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Oil Prices Drop On Stronger Dollar, Weak Demand

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Oil prices fell on Monday, weighed down by a stronger dollar and weaker demand, with investors eyeing a Group of 20 meeting later this week that will focus on the European debt crisis.

The U.S. dollar climbed to a three-month high against the yen on Monday after Japan intervened in currency markets to stem the yen's rise. The U.S. dollar index also rose around 1.5 per cent against a basket of currencies.

"The dollar is stronger against the euro - that is pushing down the commodity markets," said Masaki Suematsu, a broker at brokerage Newedge in Tokyo.

"Last week WTI and Brent were stronger and it's a correction because the market fundamentals are not so strong."

Prices had rallied on news of a deal struck by the euro zone last week to recapitalise its banks, strengthen its rescue fund and impose hefty losses on holders of Greek debt, but persisting uncertainties about the plan have put pressure on the market.

"The key will be this optimism out of the EU. It doesn't translate into demand today and probably not even tomorrow, it's just that mere fact that a plan is at hand is buoying prices," said Jonathan Barratt, managing director of Commodity Broking Services in Sydney.

Brent crude fell 91 cents, or 0.8 per cent, to $109 a barrel by 0633 GMT after closing at 109.91 on Friday. Brent traded between $108.60 and $110.33 per barrel.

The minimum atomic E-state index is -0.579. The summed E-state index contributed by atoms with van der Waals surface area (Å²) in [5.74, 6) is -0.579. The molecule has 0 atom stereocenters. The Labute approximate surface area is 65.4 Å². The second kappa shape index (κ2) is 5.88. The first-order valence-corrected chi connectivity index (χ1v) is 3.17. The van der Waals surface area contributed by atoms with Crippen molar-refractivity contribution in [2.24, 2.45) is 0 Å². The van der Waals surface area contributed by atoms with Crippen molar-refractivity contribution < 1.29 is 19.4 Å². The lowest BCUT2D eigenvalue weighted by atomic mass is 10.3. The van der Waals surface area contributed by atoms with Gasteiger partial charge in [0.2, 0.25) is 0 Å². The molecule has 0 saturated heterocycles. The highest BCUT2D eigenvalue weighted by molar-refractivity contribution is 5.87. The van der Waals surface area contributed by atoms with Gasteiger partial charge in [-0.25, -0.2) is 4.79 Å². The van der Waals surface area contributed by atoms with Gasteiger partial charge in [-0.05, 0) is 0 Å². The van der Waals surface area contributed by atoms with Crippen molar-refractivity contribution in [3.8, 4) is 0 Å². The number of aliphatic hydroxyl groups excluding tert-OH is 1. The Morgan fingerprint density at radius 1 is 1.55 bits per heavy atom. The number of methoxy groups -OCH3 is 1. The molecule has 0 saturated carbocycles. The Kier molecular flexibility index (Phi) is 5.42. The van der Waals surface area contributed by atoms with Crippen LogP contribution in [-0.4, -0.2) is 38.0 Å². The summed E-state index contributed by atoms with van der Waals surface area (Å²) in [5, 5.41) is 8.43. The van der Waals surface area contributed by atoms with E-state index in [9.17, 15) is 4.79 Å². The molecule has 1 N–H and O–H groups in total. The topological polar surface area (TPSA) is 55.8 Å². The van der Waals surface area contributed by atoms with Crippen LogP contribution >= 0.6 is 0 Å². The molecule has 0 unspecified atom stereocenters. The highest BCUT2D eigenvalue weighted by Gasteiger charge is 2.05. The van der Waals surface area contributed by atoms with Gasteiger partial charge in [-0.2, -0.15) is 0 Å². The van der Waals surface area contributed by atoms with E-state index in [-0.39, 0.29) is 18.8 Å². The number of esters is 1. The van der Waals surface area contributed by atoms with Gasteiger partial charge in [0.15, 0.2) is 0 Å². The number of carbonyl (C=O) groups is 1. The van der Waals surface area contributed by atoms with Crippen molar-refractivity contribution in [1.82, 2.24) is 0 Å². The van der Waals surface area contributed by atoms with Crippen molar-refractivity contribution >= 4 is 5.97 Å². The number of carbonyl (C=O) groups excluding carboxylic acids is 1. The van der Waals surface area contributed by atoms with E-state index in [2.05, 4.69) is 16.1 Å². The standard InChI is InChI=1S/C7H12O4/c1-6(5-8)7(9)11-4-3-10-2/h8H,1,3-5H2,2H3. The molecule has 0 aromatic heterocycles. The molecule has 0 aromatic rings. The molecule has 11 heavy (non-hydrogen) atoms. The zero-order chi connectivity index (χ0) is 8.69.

U.S. crude fell $1.50 to $92.27 per barrel.

A reasonable price for crude oil is between $80 and $100 a barrel, United Arab Emirates Oil Minister Mohammed bin Dhaen al-Hamli said on Monday at the Singapore International Energy Week (SIEW) conference.

He said a high oil price would lead to more investment in alternative energy and also more investment in crude production capacity, which would mean less volatile prices.

Speaking at the same conference, Nobuo Tanaka, former executive director for the International Energy Agency (IEA), said an oil price of between $70 and $80 a barrel was just right, adding that prices of $100 or more will derail global economic growth, just as the record prices preceding the 2008 financial crisis did.

Over the weekend, Spain and Portugal called for the United States and other G20 powers to take action to help contain the fallout from the European debt crisis at the G20 summit, set for Cannes, France, on Nov 3 and 4.

British Prime Minister David Cameron, writing in the Financial Times on Monday, urged colleagues at home and abroad to avoid talking down domestic and global economic prospects.

In the United States, mixed economic data did little to support oil prices. Sluggish income growth made U.S. households cut back on saving in September to raise their spending, though a separate report showed consumer morale in the world's largest economy brightened in October.

The market was also eyeing weather in the U.S. Northeast, which was hit with an early winter storm, leaving more than 3 million households without power on Sunday and killing at least eight people.

A cooler winter in the world's top oil consumer could bolster global energy prices, but the early storm was viewed largely as a fluke.

"For all intents and purposes, we're still meant to get a coolish winter, but nothing too much of an extreme and so far this seems to be just a little bit of an aberration on that," Barratt said.


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